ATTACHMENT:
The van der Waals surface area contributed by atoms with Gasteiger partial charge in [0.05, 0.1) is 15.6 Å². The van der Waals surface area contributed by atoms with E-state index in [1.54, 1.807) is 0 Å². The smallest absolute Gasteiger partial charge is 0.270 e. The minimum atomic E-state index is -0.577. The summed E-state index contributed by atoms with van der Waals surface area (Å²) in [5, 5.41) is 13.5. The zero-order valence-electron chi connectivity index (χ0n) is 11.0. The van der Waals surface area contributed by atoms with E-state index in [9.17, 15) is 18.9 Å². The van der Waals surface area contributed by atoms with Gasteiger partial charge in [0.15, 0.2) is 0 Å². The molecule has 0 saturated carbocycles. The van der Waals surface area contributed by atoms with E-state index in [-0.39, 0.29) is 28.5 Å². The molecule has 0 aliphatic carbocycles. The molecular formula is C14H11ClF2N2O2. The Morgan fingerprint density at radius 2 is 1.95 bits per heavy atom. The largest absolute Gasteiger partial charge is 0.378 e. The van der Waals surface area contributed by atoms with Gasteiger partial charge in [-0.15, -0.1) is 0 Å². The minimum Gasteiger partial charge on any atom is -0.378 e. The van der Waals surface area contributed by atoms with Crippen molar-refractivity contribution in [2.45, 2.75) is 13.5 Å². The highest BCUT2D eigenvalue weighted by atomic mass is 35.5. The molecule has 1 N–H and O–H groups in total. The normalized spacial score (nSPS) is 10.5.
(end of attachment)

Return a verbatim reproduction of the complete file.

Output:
The van der Waals surface area contributed by atoms with Gasteiger partial charge in [0.05, 0.1) is 15.6 Å². The van der Waals surface area contributed by atoms with E-state index in [1.54, 1.807) is 0 Å². The smallest absolute Gasteiger partial charge is 0.270 e. The minimum atomic E-state index is -0.577. The summed E-state index contributed by atoms with van der Waals surface area (Å²) in [5, 5.41) is 13.5. The zero-order valence-electron chi connectivity index (χ0n) is 11.0. The van der Waals surface area contributed by atoms with E-state index in [9.17, 15) is 18.9 Å². The van der Waals surface area contributed by atoms with Gasteiger partial charge in [0.15, 0.2) is 0 Å². The molecule has 0 saturated carbocycles. The van der Waals surface area contributed by atoms with E-state index in [-0.39, 0.29) is 28.5 Å². The molecule has 0 aliphatic carbocycles. The molecular formula is C14H11ClF2N2O2. The Morgan fingerprint density at radius 2 is 1.95 bits per heavy atom. The largest absolute Gasteiger partial charge is 0.378 e. The van der Waals surface area contributed by atoms with Gasteiger partial charge in [-0.15, -0.1) is 0 Å². The minimum Gasteiger partial charge on any atom is -0.378 e. The van der Waals surface area contributed by atoms with Crippen molar-refractivity contribution in [2.45, 2.75) is 13.5 Å². The highest BCUT2D eigenvalue weighted by atomic mass is 35.5. The molecule has 1 N–H and O–H groups in total. The normalized spacial score (nSPS) is 10.5.